The Way of the Word

20. October 2010

The Gatherers – Chapter 31

The two girls discussed it while they walked back to the village at a steady pace. They didn’t like any of the explanations they came up with. Finally, just before they reached the village, they agreed on a story that, while in their opinion pretty far-fetched, fit in quite well with the reputation Ghenni had developed during the last couple of days.

They heard Elomei chanting while they were still several yards from the hut. The old woman’s voice sounded quite hoarse already. Ghenni almost pitied her. Almost, but not quite. All things considered, her family’s health was definitely much more important than Elomei’s voice. Their health? Recalling Habbassin’s words, Ghenni decided that survival was the better word. The djinn hadn’t said it in as many words, but she had finally figured out the implications behind his words.

Most of the time they run their course and finish, he had said. But these were germs her family’s bodies didn’t know. If they didn’t know, perhaps the germs wouldn’t simply run their course. Perhaps they wouldn’t stop until they had killed their victims.

“Do you really think we should go in?” Miki said. “What if those germ animals decide to attack us?”

“I have to. You don’t. Why don’t you go home. Offer a prayer to Wakano if you like. Couldn’t hurt.”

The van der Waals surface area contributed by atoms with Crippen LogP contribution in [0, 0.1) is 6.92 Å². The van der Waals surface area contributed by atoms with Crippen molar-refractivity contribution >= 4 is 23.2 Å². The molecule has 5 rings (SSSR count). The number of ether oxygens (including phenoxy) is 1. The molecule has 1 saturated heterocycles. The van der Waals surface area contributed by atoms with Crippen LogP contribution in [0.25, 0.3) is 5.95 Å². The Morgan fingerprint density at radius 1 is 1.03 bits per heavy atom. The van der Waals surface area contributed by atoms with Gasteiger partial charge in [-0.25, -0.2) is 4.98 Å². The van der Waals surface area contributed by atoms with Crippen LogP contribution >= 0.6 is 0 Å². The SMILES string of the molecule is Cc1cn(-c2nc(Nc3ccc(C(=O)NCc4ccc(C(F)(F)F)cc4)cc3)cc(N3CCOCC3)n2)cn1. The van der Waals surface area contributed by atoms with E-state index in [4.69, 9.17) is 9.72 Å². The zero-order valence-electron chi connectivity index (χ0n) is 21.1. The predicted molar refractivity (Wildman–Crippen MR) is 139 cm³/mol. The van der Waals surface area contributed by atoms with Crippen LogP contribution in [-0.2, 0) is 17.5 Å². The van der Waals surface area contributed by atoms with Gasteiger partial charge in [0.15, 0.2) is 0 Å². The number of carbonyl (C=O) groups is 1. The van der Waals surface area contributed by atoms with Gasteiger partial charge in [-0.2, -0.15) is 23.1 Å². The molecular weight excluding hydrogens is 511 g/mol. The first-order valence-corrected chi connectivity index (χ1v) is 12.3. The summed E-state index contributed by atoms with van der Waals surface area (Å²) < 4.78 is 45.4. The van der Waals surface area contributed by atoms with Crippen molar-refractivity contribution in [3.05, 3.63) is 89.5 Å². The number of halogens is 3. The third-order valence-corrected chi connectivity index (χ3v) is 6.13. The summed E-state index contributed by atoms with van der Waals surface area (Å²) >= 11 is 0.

Miki nodded and stepped back a few paces before she turned to run home. Ghenni watched her run. She wished she could run too. Run as quickly as she could as far as possible, farther even than the island’s size would permit. She couldn’t, though, so her choices were limited. Taking a deep breath, she admitted to herself that she really had no any choice at all.

She grew up at that moment.

Ghenni entered the hut. Elomei, not missing a beat of her chant, looked up. She shook her rattle at Ghenni, who sat down beside her. Ghenni had no idea what Elomei was burning in the bowl by the foot of the bedroll. Judging from the smell, it couldn’t be healthy. She waited until Elomei had finished her chant. It was important not to interrupt the witch doctor when she was working. One wrong spell or even intonation could ruin everything or even turn the outcome around. Which was exactly the last thing Ghenni wanted.

Finally, Elomei finished her chant. She put down the rattle.

“What do you want? I thought I had told you it is too dangerous here.”

“I know, but I had a, uhm, a vision, sort of. A vision about what is hurting them.”

Elomei looked at her with one eyebrow raised.

“A vision, you say? Tell me more.”

“When I ran away yesterday, I hid in a cave near Wakano’s Throne. I went to sleep there. Sometime during the night, I dreamed that there were hundreds, millions of tiny little animals inside them. They were too small to see with the naked eye, but Wakano changed my eyesight and pointed them out to me.” Ghenni drew a wave into the soft ground. Hopefully, Wakano would forgive her this lie. It was all for the purest of intentions. Slowly, she told Elomei what Habbassin had explained to her, carefully turning the djinn’s words into Wakano’s. Elomei listened carefully to Ghenni’s description of her ‘vision.’ Now and then she nodded, as if she had an idea what the girl was talking about.

“What you are saying,” the witch-woman finally said, “is that our two visitors have unwittingly brought little murderous animals to our island, and that it is these animals that are killing your family.”

“Uhm, yes. That’s how I see it also.”

“Those animals might also, at any time, turn upon anyone else.” Elomei nodded gravelly. “Something must be done about this.”

“How about talking with Bolwyn, or Terek?” Ghenni suggested. “If they brought the little animals here, perhaps they know what it is they do. Perhaps they even know what to do about them.”

Elomei nodded again.